The opinion of the court was delivered by: STEWART DALZELL
This action is yet another skirmish between the warring factions of the Tabas family.
On November 30, 1994, Harriette S. Tabas, widow of Charles L. Tabas, and others (collectively "Harriette") filed a "Petition . . . for a Citation to Show Cause why Daniel Tabas Should Not Be Removed as Managing Partner and a Receiver Appointed in his Stead, to Preserve and Manage Tabas Enterprises" (the "Petition") in the Pennsylvania Orphans' Court. The Petition alleges that Daniel M. Tabas ("Daniel") has engaged in, inter alia, "ongoing waste on a massive scale, dissipation of assets, [and] fraud and mismanagement of Tabas Enterprises." See Petition at 1. It asks the Orphans' Court to appoint a receiver who would take control of and manage Tabas Enterprises.
On December 22, 1994, Daniel filed a Notice of Removal to this Court. By Order dated January 10, 1995, we questioned our jurisdiction to proceed in this action, noting that the Petition does not appear to present a federal question, and that the adverse parties are not citizens of different states. We directed the parties to brief the issue of jurisdiction, and the parties have submitted excellent briefs to guide our judgment.
The sole question that this Memorandum addresses is whether Harriette may remove the Petition to federal court. We adhere to our earlier decision in Chase v. Auerbach, 115 S. Ct. 783, 130 L. Ed. 2d 676 (E.D. Pa. 1994), and conclude that no statute authorizes the Petition's removal. We will therefore remand the action to the Pennsylvania Orphans' Court pursuant to 28 U.S.C. § 1447(c).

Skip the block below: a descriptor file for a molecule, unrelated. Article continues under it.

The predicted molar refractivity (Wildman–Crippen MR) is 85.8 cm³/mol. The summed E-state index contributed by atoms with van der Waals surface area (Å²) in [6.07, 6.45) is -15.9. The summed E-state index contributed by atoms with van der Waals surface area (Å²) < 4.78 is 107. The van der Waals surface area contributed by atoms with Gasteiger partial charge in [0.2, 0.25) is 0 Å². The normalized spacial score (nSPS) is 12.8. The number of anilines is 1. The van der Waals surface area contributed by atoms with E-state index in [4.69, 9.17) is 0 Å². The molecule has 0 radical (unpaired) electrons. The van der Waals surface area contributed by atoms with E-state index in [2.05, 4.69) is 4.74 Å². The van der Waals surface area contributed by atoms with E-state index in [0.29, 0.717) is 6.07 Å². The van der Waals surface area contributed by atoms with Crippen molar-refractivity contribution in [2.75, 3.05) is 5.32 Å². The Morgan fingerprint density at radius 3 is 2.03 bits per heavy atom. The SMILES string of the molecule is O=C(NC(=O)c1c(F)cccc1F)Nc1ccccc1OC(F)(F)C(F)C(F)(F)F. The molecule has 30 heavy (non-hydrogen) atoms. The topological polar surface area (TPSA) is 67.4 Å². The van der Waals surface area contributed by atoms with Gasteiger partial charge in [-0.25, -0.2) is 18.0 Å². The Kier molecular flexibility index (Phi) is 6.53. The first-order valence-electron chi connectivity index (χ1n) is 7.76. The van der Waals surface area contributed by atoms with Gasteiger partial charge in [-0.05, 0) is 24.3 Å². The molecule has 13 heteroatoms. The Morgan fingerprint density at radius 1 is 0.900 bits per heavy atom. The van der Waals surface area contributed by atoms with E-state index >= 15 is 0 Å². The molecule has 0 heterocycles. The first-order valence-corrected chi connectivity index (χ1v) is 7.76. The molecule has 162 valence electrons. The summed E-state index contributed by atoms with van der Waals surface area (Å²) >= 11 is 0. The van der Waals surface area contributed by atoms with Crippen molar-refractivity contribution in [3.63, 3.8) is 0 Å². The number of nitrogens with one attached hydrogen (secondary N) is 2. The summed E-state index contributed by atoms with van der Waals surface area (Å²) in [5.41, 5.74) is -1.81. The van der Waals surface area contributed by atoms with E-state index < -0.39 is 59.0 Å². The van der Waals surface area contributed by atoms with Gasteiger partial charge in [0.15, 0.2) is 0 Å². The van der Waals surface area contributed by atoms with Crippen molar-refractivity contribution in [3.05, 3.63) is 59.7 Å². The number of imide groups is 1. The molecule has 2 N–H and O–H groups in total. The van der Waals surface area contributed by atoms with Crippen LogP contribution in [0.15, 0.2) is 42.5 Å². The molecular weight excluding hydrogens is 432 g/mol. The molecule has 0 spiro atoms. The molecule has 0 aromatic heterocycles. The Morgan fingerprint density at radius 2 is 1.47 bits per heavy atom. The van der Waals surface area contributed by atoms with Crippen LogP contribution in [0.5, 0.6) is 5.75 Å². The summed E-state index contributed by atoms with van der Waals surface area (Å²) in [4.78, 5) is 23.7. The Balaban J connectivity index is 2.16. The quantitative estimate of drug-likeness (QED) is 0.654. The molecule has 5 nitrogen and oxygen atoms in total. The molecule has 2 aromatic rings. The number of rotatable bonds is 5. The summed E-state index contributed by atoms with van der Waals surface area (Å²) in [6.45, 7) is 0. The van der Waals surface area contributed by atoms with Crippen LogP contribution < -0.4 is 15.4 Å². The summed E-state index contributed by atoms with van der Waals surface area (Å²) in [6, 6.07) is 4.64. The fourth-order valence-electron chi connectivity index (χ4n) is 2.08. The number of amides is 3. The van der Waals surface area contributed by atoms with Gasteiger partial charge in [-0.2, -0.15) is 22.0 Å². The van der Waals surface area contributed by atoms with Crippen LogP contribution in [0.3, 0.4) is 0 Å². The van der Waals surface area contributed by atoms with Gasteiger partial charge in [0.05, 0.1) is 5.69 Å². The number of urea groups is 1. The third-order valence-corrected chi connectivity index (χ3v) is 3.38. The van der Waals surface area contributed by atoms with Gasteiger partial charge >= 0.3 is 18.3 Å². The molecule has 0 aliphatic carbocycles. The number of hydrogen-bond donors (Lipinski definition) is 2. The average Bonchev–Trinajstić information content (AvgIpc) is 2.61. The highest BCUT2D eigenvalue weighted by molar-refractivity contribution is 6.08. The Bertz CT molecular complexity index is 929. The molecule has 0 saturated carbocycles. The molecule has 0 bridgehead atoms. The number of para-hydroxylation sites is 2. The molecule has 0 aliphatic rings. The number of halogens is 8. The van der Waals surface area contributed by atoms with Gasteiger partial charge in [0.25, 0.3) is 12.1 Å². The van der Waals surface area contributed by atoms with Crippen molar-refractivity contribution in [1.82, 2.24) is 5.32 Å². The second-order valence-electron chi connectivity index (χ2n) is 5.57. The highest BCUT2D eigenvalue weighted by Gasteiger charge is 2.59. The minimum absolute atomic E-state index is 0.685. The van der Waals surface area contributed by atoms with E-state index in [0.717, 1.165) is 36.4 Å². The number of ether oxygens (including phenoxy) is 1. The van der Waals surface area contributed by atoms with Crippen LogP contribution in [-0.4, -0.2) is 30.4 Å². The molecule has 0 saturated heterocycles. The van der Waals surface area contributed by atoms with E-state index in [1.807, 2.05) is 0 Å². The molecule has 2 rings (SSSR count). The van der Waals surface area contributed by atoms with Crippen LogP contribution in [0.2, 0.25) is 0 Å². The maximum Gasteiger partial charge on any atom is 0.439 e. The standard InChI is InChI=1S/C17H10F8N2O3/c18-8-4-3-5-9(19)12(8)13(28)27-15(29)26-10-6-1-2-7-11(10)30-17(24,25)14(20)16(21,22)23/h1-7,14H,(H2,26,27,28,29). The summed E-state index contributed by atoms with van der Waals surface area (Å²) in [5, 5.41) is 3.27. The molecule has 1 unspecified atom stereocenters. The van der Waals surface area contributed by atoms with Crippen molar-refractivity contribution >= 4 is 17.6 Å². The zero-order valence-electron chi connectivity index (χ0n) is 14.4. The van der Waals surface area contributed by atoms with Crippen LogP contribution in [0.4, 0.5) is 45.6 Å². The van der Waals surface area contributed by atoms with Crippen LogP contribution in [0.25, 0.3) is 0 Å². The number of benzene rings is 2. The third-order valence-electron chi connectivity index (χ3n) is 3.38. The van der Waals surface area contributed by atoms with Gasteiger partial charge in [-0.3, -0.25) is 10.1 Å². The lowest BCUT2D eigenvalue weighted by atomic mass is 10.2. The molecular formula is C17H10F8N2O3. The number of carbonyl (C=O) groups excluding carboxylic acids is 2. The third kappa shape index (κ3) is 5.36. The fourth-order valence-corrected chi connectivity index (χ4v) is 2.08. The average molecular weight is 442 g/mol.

Daniel advances four alternative arguments in support of removal. First, he argues that the language of the Petition incorporates the federal RICO action that the Third Circuit recently decided in banc, Tabas v. Tabas, 1995 U.S. App. LEXIS 2585, Nos. 92-1495 and 92-1529, slip op. at 3-13 (3d Cir. February 13, 1995) (in banc), and therefore that the Petition itself poses a federal question. Second, he contends that the supplemental jurisdiction statute, 28 U.S.C. § 1367, creates federal jurisdiction where there otherwise would be none. Third, he claims that the Petition is in fact an artfully pleaded federal claim. Daniel relies on the All Writs Act, 28 U.S.C. § 1651, as his final basis of jurisdiction. We shall consider these arguments in turn.
1. The Plain Language of the Petition
Daniel first argues that Harriette has "made a disputed question of federal law (RICO) a necessary element of the Petition." Daniel Tabas's Memorandum of Law in Support of Notice of Removal and Motion for Consolidation at 1-2. For support, Daniel points to language in the Petition that refers to the RICO action. For example, the Petition alleges "fraud, dishonesty, [and] violations of state and federal law", Daniel's Memorandum of Law at 2. The Petition also describes "the RICO case" and instructs that the conduct of Daniel as alleged in the federal action, "if true, clearly establishes Daniel Tabas' fraud against the Estate in connection with Tabas Enterprises", id.
In essence, Daniel argues that the Petition would force the Orphans' Court to decide the RICO claim (and, hence, that the Petition should be in federal court instead of state court). We reject this argument. The Supreme Court has instructed:
The presence or absence of federal-question jurisdiction is governed by the "well-pleaded complaint rule," which provides that federal jurisdiction exists only when a federal question is presented on the face of the plaintiff's properly pleaded complaint. The rule makes the plaintiff the master of the claim; he or she may avoid federal jurisdiction by exclusive reliance on state law.
Caterpillar, Inc. v. Williams, 482 U.S. 386, 392, 96 L. Ed. 2d 318, 107 S. Ct. 2425 (1987) (footnotes and citation omitted). The Petition only alleges that Daniel has engaged in fraud in the summer of 1994.
Fraud is an element, but only one element, of RICO, see Tabas, slip op. at 19, and without more cannot transform the Petition into a federal ...